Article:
Prison sentences cannot solve Catalonia’s crisis
It has been two years since Catalonia’s failed independence push but the wounds from that ill-advised adventure continue to fester. On Monday, Spain’s Supreme Court passed tough sentences against politicians and activists behind the independence referendum held on October 1 2017 in contravention of the Spanish constitution. Nine were found guilty of sedition and four of them were also convicted of misusing public funds. They were jailed for between nine and 13 years, triggering protests in Catalonia as independence supporters blocked roads and railways and clashed with police at Barcelona’s airport.
The trial was the most important since Spain’s return to democracy in the late 1970s. It took place against the backdrop of a highly-charged general election in April. The verdict fell less than four weeks before Spaniards return to the polls on November 10 to break the parliamentary logjam that has held since then. That is not to say that the trial itself was political.
A democracy that respects the rule of law is required in the public interest to hold to account anyone who undertakes an illegal act. Spain is no exception. There is little reason to believe that the trial in the Supreme Court was anything other than a fair process. The judges dismissed charges of rebellion — demanded by the chief prosecutor and cheerleaders on the Spanish nationalist right — that could have carried a jail term of up to 25 years.
Rebellion did not stack up, they said, because the secessionists knew their actions would not succeed and were simply a “device” to put pressure on the government to agree to a formal plebiscite. If so, that makes it harder to justify the inordinately long sentences for the crime of sedition that the court handed down, even if this is what the law mandates. The sentences will almost certainly be appealed in Spain’s constitutional court and then the European Court of Human Rights. The longer it is strung out in the courts, the longer it will take to kick-start a political dialogue that could lead to a lasting solution — one that can reconcile Catalan demands for self-government with Spaniards’ adherence to national unity.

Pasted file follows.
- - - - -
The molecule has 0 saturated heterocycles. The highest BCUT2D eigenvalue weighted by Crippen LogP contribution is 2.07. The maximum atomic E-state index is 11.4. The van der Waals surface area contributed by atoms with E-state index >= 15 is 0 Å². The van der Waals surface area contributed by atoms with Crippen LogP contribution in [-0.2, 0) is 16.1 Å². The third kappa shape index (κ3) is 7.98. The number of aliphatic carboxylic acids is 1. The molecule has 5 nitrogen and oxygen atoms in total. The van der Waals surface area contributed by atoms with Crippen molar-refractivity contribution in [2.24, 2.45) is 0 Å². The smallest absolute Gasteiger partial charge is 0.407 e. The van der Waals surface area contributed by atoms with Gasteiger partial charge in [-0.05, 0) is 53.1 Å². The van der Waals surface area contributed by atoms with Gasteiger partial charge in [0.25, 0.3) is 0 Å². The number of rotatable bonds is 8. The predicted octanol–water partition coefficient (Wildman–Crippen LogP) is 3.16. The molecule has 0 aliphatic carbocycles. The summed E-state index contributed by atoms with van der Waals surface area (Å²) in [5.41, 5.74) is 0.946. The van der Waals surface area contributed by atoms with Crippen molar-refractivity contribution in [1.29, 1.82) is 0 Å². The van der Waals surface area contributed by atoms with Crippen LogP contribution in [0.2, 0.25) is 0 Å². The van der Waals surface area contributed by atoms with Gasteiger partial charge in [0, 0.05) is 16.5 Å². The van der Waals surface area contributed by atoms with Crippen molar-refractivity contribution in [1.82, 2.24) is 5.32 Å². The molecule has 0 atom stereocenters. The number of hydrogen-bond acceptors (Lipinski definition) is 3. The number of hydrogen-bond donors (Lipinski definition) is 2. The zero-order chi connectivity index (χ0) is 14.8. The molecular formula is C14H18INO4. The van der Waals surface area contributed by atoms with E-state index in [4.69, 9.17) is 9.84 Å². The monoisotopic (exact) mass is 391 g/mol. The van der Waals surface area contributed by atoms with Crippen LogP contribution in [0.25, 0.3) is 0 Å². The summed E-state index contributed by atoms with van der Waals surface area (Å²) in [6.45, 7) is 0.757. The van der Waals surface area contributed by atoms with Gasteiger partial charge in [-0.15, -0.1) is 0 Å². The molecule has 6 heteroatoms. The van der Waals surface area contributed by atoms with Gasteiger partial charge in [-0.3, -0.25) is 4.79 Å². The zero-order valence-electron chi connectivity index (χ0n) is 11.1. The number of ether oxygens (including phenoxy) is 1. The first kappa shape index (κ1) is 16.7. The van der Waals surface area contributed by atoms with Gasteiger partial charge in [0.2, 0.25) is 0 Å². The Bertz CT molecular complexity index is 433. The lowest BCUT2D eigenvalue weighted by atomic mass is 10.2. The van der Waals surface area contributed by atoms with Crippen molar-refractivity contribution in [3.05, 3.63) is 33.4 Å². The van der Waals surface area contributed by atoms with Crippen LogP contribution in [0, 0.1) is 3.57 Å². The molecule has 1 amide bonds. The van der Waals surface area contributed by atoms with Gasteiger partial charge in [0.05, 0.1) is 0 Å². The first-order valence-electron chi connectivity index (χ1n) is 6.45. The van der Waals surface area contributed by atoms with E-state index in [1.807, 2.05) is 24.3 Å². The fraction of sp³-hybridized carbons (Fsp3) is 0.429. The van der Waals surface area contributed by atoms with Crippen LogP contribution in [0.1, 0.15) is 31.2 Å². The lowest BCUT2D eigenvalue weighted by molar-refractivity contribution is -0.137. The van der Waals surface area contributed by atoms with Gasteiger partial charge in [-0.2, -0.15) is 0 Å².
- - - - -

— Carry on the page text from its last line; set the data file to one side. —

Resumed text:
Many Spaniards, horrified by the separatists’ disregard for the constitution, and the rights of half of Catalonia opposed to independence, will applaud the verdict. Many Catalans regard their former leaders as political prisoners and martyrs to the cause. The risk is that these sentences will radicalise secessionist opinion and amplify the Spanish nationalist backlash against it.
The anger on both sides of the Catalan divide has fed twin processes of political fragmentation and polarisation. These have discouraged compromise and collaboration, and made it harder to form a stable national government. Catalan nationalist parties were once political kingmakers in Madrid. Now no one will deal with them. Leftwing and rightwing blocs cannot command a majority on their own, but distrust over the Catalan question has prevented them from working together. Next month’s general election will be the fourth in four years.
Before the Supreme Court verdict, Spain’s mainstream parties had begun to show signs of moderation. Less threatened by the far-right, the conservative People’s party no longer promises to impose immediate direct rule on Catalonia. The fiercely anti-Catalan nationalist Ciudadanos is now open to supporting the Socialists of prime minister Pedro Sánchez, who has espoused engagement and conciliation with Catalan leaders. It would be a tragedy if Mr Sánchez, assuming he is re-elected, was deterred from such a course.